Term Life Insurance Since in Re Marriage of Burwell (2013)

JurisdictionCalifornia,United States
AuthorR. Ann Fallon
Publication year2016
CitationVol. 38 No. 4
Term Life Insurance Since In Re Marriage of Burwell (2013)

R. Ann Fallon

Ann Fallon has practiced law for 31 years and is a frequent writer and contributor on employment and retirement benefits issues. She has been a Certified Family Law Specialist since 1997 and is a Fellow of the American Academy of Matrimonial Lawyers. She serves as the Administrative Chair of the QDRONES, who are all professional QDRO preparers. She received the 2015 Fellow of the Year Award from the American Academy of Matrimonial Lawyers, Northern California Chapter. She received the 2009 Hall of Fame Award from the Association of Certified Family Law Specialists, and received the Honored Fellow Award from the Northern California chapter of the American Academy of Matrimonial Lawyers in 2008. She writes for Continuing Education at the Bar and received the Spirit of CEB writer's award for Family Law in 2007.

Advice to Client—"Regarding Your Term Life Insurance ..."

1. Advice to Client: Disclose Term Life Insurance Policies: The Schedule of Assets and Debts, Judicial Council Form FL-142 at page 2 Section 10 is misleading according to the Appellate court in Burwell because it limits disclosure to LIFE INSURANCE with cash surrender or loan value. Mr. Burwell's attorney explained to the court that TERM life insurance has no value—which is why Mr. Burwell did not disclose his $1 million term life insurance policy. The Burwell court was not impressed. It asked, rhetorically, "which is more authoritative, the disclosure statute or the Judicial Council form?" See In re Marriage of Burwell, 164 Cal.Rptr.3d 702 (2013).

Anyway, term life insurance may have value:

  1. The payoff is a large tax-free death benefit
  2. The Insured may be impaired with no further Insurability giving value to the present policy.
  3. The term policy may be convertible to a permanent policy, which would continue until the insured's death. Expensive, but worth it if health of insured is impaired.
  4. There may be value on the Viatical Settlement Market if the insured is health impaired.
  5. The IRS also has a Perception of Value if, for example, the policy is being transferred to the insured's estate.

2. Advice to Client: Change your beneficiary after the Judgment awarding your own policy to you. A life insurance QDRO can require a former spouse or child to be the beneficiary on your life insurance. But if there is no such QDRO and the Policy is yours and you wish to change your beneficiary, no court order can do that for you. Look at the young police officer in In re Marriage of Ortiz. He finally married the woman who had borne him two children, but he neglected to remove his former spouse as his life insurance beneficiary. A few weeks after the wedding, he was shot dead. Former spouse got the life insurance proceeds. See In re Marriage of Ortiz, 9th Circuit 2008 U.S. App. LEXIS 16421 (2008).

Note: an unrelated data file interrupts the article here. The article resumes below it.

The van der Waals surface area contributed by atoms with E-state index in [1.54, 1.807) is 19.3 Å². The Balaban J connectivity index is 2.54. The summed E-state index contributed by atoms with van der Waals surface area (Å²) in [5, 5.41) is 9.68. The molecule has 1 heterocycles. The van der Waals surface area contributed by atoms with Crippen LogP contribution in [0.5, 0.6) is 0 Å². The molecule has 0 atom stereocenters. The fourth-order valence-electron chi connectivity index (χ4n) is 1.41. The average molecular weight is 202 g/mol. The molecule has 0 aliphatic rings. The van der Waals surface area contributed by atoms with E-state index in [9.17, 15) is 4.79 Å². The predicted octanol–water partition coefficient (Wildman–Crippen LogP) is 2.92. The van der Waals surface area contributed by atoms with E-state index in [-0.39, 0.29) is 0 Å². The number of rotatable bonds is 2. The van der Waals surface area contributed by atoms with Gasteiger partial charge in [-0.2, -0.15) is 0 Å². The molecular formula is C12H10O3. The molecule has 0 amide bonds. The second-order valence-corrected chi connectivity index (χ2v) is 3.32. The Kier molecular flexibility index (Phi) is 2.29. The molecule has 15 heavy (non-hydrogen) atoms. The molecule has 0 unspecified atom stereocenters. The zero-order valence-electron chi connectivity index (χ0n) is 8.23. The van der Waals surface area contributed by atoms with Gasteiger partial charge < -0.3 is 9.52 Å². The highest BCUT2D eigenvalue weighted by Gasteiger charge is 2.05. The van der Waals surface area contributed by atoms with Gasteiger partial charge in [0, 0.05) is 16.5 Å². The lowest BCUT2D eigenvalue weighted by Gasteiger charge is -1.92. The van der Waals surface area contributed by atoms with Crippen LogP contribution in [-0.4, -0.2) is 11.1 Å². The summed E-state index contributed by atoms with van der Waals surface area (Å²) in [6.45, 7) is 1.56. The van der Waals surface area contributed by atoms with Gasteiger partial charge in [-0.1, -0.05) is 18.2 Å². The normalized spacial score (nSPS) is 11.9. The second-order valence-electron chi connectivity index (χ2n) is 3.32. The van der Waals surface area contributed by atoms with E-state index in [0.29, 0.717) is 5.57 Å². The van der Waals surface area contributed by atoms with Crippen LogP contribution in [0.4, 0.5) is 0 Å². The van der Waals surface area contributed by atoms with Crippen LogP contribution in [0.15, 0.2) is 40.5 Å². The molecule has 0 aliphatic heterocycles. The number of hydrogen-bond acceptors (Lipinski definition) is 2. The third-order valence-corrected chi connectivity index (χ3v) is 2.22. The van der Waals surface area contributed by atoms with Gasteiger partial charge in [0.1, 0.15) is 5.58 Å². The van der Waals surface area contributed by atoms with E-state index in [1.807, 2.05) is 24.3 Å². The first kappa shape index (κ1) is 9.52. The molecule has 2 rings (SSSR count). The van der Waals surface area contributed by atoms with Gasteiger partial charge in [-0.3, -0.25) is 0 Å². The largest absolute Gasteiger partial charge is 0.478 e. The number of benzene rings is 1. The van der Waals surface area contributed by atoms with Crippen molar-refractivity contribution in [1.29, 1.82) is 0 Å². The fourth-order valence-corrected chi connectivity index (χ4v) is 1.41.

TIP: Change your life insurance beneficiary after Judgment awarding your policy to you:

  • You must take the steps the Plan or Policy provides to designate a change of beneficiaries.
  • The court order cannot "unmake" your prior beneficiary designation.
Advice to Judgment Drafter:

1. Include well crafted waiver of ex's interest in the other party's life insurance:

Client is awarded client's own life insurance policy.

Client may forget to change beneficiary designation notwithstanding your best efforts. Is there something else you can do to help protect your client's life insurance proceeds from going to an ex-spouse who should not have beneficiary status after the final Judgment? YES—WAIVER LANGUAGE.

[Page 14]

  1. What is good Waiver Language: See Meherin v Meherin (1950) 99 Cal. App. 2d 596; Life Insurance Company of N. America v. Cassidy (1984) 35 Cal. 3d. 599 and In re Marriage of Ortiz (2008) 535 F.3d 990.
    1. Waiver must name the plan,
    2. specifically waive the beneficiary designation, and
    3. promise to sign whatever is necessary to effect the waiver.

    If ex does not waive or disclaim the benefit at the other spouse's death, the family court reserves jurisdiction to employ an action in constructive trust.

  2. PRACTICE NOTE: If you go the extra mile and actually get those beneficiary change forms for your client and exercise oversight to make sure your client executes and delivers those forms, you may be setting a precedent that you have to follow in every case. Query whether that is a burden you can meet.
  3. PRACTICE NOTE: Employee may not need a stamp. Plans may allow Employee to go on line to...

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